FMCG companies spends enormous sums on building a brand equity by way of
- advertisements/ publicity
- free samples
- low entry price
- promotions (schemes for dealers, consumers etc)
Advertisement and promotion can induce trials but for sustained loyalty, the manufacturer has to offer superior quality and value for money. Most successful brands are founded on a chance discovery of a new product/ process or assiduous research and development work. Major players invest in R&D on their existing brands and improve the product quality continuously to maintain their edge over competitors.
a) Individual brands Vs Umbrella brands
Individual brand has its own identity and the corporate or common name is not used to promote its equity. In case umbrella brand, there is a generic brand with association of some values. For instance, Hindustan Lever follows individual branding strategy and has several brands in the same category such as Lux, Liril, Rexona soaps etc. Competitor Nirma has mainly followed the umbrella branding strategy such as Nirma Bath, Nirma Beauty, Nirma Super, Nirma Shikakai soap etc. Only recently, the company for the first time diverted from its strategy of umbrella branding with the launch of Nima.
Advantages of Individual branding strategy are
- Some of the products which flop in the market, do not have negative spill over impact on other brands. For example, Nirma is associated with popular end of products, which becomes a major deterrent for its expansion in the premium segment.
- Consumers looking for a change are offered distinctly new brands by the same manufacturer.
But individual branding requires expensive advertisements and brand building exercises. Also, each new brand does not benefit from the positive perceptions of earlier brands.
In umbrella branding, manufacturers have advantage of
- Establishing a new product quickly with association of quality/ benefits of the mother brand (a classic case in Indian context has been Godrej).
- No need for name research, expensive advertisement for creating brand names, recognition and preference.
b) Brand extensions
Brand extensions are used for a group of products such as Clinic Plus Shampoo, Clinic All Clear., Clinic Plus hair oil or Close Up Renew, Close Up Oxyfresh, Close Up Sensation, etc. The brand has some unique USP and there are cosmetic/ functional variations in the extensions. The strategy is to build upon initial success of a brand entry by creating flanker it ems and minor variants of the basic brand. Brand extensions may be used within product categories (In some products like shampoos, there can be natural variants such as shampoo for normal hair, dry hair or for specific problem solving like anti-dandruff). It may also be used for different product segments (eg Sunsilk brand being extended to hair oil)
c) Multi brands
Marketer introduces brands mostly in large markets, which compete with each other in almost the same segment. In multi branding, there is cannibalization but overall result is greater market share. Net incremental market share is enough to justify the investment in the new brand. For instance Hindustan Lever has several brands (Lux, Breeze, Hamam, Rexona, etc) in the same category ie toilet soaps.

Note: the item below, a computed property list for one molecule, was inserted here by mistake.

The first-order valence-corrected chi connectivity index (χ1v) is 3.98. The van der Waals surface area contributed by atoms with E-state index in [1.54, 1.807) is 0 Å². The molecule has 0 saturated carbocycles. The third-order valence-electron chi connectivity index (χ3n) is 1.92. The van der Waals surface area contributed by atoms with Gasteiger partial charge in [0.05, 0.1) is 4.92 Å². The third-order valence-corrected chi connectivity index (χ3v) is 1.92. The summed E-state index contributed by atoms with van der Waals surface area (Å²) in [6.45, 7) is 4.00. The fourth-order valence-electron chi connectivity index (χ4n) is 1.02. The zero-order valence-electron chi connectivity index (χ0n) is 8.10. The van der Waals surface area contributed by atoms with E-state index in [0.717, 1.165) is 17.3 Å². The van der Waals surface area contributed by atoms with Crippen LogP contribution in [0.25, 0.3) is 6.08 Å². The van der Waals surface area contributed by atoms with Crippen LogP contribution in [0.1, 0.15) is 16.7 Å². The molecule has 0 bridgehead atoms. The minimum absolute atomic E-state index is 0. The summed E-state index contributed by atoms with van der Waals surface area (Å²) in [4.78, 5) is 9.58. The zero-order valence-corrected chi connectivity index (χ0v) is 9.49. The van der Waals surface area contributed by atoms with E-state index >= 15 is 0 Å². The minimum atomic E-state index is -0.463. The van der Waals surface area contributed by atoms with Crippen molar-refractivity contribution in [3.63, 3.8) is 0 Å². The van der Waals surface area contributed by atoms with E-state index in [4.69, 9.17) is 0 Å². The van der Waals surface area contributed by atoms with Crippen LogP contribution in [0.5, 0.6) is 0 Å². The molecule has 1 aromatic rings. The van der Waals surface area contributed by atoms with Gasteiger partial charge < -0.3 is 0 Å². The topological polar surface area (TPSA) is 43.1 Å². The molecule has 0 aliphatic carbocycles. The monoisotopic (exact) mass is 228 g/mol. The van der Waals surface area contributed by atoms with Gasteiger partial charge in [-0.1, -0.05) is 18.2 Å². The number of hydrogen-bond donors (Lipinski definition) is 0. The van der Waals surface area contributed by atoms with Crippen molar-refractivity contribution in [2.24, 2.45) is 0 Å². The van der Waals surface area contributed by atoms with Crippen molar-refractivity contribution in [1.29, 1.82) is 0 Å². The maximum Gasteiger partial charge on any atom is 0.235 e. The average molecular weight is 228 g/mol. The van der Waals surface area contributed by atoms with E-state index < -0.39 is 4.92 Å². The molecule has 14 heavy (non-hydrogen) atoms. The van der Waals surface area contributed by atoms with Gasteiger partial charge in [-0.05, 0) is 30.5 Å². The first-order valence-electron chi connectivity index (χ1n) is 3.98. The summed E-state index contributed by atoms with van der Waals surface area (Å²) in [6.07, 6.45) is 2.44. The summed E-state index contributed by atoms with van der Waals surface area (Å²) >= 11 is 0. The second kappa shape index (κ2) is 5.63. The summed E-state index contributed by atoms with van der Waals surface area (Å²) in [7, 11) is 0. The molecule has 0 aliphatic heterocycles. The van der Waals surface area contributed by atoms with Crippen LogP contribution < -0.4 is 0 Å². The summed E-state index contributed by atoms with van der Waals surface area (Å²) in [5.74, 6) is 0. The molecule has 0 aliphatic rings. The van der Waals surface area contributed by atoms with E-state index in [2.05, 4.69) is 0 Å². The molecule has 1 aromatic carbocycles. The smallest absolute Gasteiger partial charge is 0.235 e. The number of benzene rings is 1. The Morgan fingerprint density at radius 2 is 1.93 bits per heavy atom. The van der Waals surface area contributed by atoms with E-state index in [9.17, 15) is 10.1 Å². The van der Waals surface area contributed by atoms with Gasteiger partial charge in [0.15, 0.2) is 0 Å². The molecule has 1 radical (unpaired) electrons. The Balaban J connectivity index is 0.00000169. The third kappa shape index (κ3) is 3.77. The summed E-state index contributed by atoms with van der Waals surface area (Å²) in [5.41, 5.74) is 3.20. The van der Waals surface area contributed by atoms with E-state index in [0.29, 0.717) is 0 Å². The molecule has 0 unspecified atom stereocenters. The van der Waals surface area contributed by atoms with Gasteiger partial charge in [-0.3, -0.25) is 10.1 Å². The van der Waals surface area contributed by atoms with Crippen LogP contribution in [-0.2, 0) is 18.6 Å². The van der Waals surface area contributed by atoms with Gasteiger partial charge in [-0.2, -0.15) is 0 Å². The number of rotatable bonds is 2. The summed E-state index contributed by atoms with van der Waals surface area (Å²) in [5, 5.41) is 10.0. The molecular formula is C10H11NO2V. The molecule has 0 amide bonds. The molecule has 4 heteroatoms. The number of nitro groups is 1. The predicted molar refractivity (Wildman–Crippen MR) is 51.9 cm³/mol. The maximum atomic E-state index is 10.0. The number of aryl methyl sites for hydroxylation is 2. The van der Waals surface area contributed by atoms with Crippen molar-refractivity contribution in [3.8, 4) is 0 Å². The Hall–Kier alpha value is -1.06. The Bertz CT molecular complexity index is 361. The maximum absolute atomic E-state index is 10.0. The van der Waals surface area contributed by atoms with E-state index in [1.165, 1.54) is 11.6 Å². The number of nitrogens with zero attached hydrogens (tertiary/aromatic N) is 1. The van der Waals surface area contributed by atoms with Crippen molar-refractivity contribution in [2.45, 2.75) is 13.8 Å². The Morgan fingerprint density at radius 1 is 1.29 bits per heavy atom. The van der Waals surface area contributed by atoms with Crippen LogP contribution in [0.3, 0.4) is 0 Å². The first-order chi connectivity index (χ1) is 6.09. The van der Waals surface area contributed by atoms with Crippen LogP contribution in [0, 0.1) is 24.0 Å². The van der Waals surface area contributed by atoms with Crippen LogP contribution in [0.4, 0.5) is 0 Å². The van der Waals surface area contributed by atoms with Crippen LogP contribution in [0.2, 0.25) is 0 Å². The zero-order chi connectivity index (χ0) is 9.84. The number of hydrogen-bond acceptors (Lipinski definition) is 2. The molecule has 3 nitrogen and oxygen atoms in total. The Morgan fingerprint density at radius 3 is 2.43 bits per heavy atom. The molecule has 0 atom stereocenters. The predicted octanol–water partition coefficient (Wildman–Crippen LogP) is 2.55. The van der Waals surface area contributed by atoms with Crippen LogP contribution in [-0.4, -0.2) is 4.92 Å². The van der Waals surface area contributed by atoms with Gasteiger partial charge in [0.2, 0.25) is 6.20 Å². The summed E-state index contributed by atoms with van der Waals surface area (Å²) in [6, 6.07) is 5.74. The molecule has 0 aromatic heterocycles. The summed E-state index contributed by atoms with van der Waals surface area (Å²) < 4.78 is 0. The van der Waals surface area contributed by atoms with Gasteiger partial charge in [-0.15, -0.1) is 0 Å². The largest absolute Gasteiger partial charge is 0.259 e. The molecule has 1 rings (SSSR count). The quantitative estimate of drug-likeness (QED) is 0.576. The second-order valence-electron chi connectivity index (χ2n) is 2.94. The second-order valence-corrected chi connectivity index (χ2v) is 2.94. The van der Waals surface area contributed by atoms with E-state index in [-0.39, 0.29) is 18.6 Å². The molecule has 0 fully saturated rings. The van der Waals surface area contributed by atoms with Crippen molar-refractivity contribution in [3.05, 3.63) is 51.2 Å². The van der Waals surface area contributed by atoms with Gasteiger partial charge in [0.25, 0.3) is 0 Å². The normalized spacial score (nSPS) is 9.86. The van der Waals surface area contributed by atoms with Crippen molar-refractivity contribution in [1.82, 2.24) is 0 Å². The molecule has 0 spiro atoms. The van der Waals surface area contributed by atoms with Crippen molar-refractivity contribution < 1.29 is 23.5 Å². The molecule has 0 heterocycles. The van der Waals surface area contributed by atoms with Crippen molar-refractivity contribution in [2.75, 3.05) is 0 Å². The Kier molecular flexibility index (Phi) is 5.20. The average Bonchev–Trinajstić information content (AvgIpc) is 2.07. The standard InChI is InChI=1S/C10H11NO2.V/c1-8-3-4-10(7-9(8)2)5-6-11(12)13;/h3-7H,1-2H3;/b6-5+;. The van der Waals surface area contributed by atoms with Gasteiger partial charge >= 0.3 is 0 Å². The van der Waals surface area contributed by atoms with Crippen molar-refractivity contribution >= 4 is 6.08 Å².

Accounting for brand expenses
Expenses incurred by way of advertisements, free samples, promotions etc are treated as revenue expenditure by accountants, as they do not create any tangible assets. The intangible assets created in the form of a brand pays back in the form of repeat buying and pricing power over a long period of time. An established brand is a precious asset and when sold, fetches a price several times the value of tangible assets required to manufacture the product.
There is no generally accepted methodology for valuing and accounting for brands. Also, all methods recommended for valuing brands suffer from lack of objectivity and consistency. There is considerable risk as expenses incurred on a unsuccessful brand has to be written off almost entirely. But the same are paid back several times in case of successful brands. In case of FMCG companies, assets are considerably understated as they do not include value of brands. Inclusion of brands in assets will
- dilute return on networth
- reduce gearing ratio.
It can be argued that high return on networth shown by established companies is overstated as assets (ie Brands) are understated. Similarly, in case of companies in investment phase, making extensive investment in new brands, would exhibit depressed return on networth as investment in brands is being written off, pulling down the profits.
Some companies defer writing off a part of the expenditure for brand building. The expenditure not written off in the year is treated as deferred revenue expenditure